The Queen has said she is irritated by the lack of progress on climate issues ahead of the COP26 climate change summit in Glasgow.
The 95-year-old monarch was speaking after opening the Senedd in Cardiff as she criticised those who "talk but don't do".
Her comments were part of a conversation with the Duchess of Cornwall and Elin Jones, the parliament's presiding officer.
Parts of the tapes are inaudible but the Queen is reported to have said in the first clip: "I've been hearing all about COP...I still don't know who's coming."
In a second clip, she appears to say it is "irritating" when "they talk, but they don't do".
Transport Secretary Grant Shapps told Sky News that "comments made in private should stay private".
Speaking to Kay Burley, he added: "But we all share the desire to see progress made and we know there will be hundreds of leaders coming to Glasgow for COP.
"We will wait to see whether it lives up to - whether they all live up to - expectation, it's very important we get this job done.
"I don't think her comments were for broadcast."
Labour's shadow housing secretary Lucy Powell said: "I think the Queen is a very wise woman and we should listen to her words carefully because she really does have point."
The Queen will attend a diplomatic reception at the summit, with the Prince of Wales, the Duchess of Cornwall, and the Duke and Duchess of Cambridge.
It comes as Australian Prime Minister Scott Morrison confirmed on Friday he would be attending COP26 as his conservative government faces global pressure to take further action to cut carbon emissions.
Russia's President Vladimir Putin and China's President Xi Jinping have not confirmed their attendance.
Buckingham Palace declined to comment on the Queen's remarks.
Earlier on Thursday, the Queen's grandson Prince William criticised the space race, saying that it detracts from the work needed to save the planet.
The Duke of Cambridge told the BBC: "We need some of the world's greatest brains and minds fixed on trying to repair this planet, not trying to find the next place to go and live."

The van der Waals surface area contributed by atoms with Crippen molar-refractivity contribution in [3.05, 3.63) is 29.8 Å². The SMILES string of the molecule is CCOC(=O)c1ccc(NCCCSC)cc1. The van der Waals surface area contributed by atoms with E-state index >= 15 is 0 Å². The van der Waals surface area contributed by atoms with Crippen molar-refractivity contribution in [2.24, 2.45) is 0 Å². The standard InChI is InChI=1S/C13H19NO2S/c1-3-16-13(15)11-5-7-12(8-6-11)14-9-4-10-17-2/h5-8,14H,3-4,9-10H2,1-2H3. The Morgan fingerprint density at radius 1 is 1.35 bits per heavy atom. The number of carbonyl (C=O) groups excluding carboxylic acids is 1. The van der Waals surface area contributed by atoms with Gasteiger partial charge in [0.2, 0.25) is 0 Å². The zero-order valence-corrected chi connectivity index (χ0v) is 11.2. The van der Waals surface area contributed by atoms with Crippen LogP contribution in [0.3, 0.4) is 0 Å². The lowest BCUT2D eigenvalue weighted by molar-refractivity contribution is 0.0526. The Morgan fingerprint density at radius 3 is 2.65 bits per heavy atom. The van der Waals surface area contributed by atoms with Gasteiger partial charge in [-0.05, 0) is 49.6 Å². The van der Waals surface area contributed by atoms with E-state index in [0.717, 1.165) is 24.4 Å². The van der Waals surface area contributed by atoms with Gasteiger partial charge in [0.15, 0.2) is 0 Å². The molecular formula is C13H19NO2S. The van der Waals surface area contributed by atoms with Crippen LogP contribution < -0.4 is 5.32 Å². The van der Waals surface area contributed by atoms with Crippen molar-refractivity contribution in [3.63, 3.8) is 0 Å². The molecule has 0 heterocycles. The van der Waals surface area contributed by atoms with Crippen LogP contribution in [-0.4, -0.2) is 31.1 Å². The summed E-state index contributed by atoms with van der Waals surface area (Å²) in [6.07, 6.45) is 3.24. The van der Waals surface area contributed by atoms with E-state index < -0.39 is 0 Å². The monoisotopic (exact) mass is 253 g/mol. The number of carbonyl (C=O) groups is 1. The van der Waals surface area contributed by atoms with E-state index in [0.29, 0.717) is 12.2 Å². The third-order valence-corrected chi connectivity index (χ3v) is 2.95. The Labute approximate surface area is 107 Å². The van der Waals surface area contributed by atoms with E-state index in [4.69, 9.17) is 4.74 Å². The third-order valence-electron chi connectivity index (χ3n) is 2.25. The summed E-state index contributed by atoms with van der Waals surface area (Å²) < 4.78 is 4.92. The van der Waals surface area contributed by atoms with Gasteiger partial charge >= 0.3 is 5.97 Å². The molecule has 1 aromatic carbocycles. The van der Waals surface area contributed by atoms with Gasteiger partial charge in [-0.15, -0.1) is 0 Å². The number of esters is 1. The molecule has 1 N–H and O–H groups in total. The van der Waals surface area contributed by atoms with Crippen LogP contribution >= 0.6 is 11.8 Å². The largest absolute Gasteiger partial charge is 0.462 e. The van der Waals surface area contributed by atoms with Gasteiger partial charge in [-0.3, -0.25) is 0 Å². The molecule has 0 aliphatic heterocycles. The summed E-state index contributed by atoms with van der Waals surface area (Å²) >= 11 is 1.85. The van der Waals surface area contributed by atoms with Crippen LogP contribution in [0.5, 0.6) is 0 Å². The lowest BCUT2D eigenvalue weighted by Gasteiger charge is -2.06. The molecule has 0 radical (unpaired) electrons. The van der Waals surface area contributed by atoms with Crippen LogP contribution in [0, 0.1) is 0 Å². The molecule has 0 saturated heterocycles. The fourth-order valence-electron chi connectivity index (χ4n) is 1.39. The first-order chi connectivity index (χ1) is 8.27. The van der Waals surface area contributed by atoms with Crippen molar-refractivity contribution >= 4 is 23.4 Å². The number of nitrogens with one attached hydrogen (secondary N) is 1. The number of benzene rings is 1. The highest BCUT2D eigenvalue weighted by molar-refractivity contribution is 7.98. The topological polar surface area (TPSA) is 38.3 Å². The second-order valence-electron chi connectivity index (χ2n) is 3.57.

His comments were made after Star Trek actor William Shatner became the oldest person to reach space. The film star called his trip "the most profound experience".
The 90-year-old blasted off from Texas on a Blue Origin rocket - the space company owned by Amazon founder Jeff Bezos.
Meanwhile, fellow billionaires Richard Branson and Elon Musk have developed their own space programmes.
The duke also said the COP26 summit required world leaders to communicate "very honestly" and "very clearly" about solutions to global warming.
"We can't have more clever speak, clever words but not enough action," he said.
The Queen's grandson, Prince Harry, has called for a suspension on oil and gas drilling in southern Africa.
In an opinion piece in the Washington Post, the Duke of Sussex wrote: "The Okavango watershed is a natural beating heart that has nourished humans and wildlife in southern Africa for generations - and it's at risk.
"The Okavango River Basin is under siege by ReconAfrica, a Canadian oil and gas company that has been granted licenses for exploratory drilling in an area of Namibia and Botswana larger than some European countries."
In the piece, which Harry co-authored with Namibian environment activist Reinhold Mangundu, the royal said there are "critical" concerns about the impact of drilling on the climate.